Patients And Methods: We performed a retrospective analysis of patients with autoimmune pancreatitis at our outpatient clinic. Patients from the primary sclerosing cholangitis registry were taken as a control group. Blood samples for the measurement of immunoglobulin subclasses were analysed at the time of diagnosis.

Results: Patients with autoimmune pancreatitis and immunoglobulin G4-associated cholangitis had higher values of immunoglobulin G2 when compared to autoimmune pancreatitis alone or primary sclerosing cholangitis with a high specificity (97%) and high positive predictive value (91%). In patients with normal or low immunoglobulin G2 or immunoglobulin G4, a high level of immunoglobulin G1 indicated primary sclerosing cholangitis.

Conclusion: Immunoglobulin G1 and immunoglobulin G2 can distinguish patients with immunoglobulin G4-associated cholangitis from those with primary sclerosing cholangitis.
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http://dx.doi.org/10.1177/2050640620916027DOI Listing
http://www.ncbi.nlm.nih.gov/pmc/articles/PMC7268946PMC
June 2020

Improvement of survival after surgical resection of pancreatic cancer independent of adjuvant chemotherapy in the past two decades - A meta-regression.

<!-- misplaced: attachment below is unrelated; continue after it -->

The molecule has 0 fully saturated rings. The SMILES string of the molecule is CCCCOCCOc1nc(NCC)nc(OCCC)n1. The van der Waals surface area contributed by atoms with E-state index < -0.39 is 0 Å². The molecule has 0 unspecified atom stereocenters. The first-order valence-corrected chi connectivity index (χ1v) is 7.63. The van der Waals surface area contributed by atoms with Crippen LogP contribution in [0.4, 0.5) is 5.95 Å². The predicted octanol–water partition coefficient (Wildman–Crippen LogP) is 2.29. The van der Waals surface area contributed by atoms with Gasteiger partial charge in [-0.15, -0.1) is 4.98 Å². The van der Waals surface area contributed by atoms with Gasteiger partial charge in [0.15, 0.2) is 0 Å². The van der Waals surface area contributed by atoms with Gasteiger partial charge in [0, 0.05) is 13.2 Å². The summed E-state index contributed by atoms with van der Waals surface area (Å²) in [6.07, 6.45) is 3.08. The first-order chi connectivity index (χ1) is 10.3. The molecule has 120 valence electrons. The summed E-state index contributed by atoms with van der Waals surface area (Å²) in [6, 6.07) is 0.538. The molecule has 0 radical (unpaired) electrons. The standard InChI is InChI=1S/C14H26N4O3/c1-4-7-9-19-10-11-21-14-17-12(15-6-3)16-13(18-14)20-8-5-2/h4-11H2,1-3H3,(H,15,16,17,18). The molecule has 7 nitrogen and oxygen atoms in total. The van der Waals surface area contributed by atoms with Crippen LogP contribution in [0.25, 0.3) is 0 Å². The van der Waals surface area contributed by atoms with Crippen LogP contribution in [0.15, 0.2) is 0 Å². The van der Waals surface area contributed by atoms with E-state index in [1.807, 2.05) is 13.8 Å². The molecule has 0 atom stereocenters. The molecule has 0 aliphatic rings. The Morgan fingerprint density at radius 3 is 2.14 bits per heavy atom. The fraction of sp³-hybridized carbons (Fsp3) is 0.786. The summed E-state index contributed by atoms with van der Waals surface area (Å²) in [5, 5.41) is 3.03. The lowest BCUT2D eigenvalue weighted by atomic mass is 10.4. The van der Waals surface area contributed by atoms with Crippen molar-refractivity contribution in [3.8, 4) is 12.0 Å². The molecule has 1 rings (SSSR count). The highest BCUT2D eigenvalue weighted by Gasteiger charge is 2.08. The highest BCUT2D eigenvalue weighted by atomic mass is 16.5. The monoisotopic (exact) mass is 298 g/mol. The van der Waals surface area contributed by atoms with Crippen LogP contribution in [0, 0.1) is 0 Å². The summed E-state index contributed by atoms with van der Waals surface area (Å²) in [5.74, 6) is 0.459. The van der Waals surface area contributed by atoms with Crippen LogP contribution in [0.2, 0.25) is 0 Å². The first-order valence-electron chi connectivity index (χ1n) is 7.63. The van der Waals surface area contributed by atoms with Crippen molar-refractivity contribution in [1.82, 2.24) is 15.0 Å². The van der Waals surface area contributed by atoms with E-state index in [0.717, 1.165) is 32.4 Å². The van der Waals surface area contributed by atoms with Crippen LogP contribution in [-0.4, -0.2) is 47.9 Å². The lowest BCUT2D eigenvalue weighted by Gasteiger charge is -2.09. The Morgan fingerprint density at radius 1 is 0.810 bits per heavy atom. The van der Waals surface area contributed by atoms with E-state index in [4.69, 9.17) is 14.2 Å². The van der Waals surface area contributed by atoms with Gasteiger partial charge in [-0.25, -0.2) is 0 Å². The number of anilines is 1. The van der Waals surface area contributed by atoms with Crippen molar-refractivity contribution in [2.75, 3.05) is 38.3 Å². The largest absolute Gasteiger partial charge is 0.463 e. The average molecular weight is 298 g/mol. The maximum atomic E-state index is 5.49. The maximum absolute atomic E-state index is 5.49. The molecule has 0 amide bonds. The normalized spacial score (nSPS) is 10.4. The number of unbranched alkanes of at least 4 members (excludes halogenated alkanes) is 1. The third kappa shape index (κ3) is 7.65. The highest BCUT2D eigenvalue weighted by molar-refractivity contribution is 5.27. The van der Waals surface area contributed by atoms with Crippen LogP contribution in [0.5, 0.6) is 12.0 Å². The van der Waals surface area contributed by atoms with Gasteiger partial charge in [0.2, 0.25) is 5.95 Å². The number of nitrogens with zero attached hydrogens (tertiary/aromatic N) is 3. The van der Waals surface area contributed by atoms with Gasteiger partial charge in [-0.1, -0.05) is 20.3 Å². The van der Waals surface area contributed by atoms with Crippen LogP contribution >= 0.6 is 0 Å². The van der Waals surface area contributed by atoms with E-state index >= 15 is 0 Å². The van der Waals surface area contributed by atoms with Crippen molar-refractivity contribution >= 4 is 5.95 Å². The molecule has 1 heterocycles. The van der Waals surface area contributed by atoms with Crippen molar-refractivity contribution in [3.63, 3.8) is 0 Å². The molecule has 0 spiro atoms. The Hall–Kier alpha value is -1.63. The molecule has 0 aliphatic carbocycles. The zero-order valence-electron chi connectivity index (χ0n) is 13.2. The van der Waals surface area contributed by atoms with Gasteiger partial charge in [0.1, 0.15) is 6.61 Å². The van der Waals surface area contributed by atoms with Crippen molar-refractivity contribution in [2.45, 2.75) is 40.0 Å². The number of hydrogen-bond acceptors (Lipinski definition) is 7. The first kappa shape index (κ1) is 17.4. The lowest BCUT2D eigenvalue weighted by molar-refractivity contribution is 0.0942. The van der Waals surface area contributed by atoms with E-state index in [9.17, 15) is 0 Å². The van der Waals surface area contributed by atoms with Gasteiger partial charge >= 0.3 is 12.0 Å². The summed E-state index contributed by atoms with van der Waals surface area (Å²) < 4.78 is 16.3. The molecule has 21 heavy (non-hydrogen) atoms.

Eur J Surg Oncol 2020 08 19;46(8):1516-1523. Epub 2020 Feb 19.

Department of General, Visceral and Transplantation Surgery, Ludwig-Maximilians-University, Munich, Germany.

Introduction: Surgical resection improves survival in pancreatic ductal adenocarcinoma (PDAC) and adjuvant chemotherapy adds an additional survival-benefit. While surgical technique has improved in recent years, it remains unclear whether these improvements translate into a survival benefit independent of adjuvant chemotherapy. Thus, we aimed to clarify whether survival of patients who were treated with either Gemcitabine (GEM) or who were observed only in randomized controlled trials on adjuvant chemotherapy of PDAC improved over time.

Methods: A systematic search of MEDLINE/PubMed was performed to identify randomized controlled trials on adjuvant chemotherapy of PDAC. The search was limited to studies with arms on GEM monotherapy or postoperative observation and studies were grouped by the median year of enrolment and the use of GEM. Subsequently, a meta-regression on the effect of the median year of enrolment on patient survival was performed.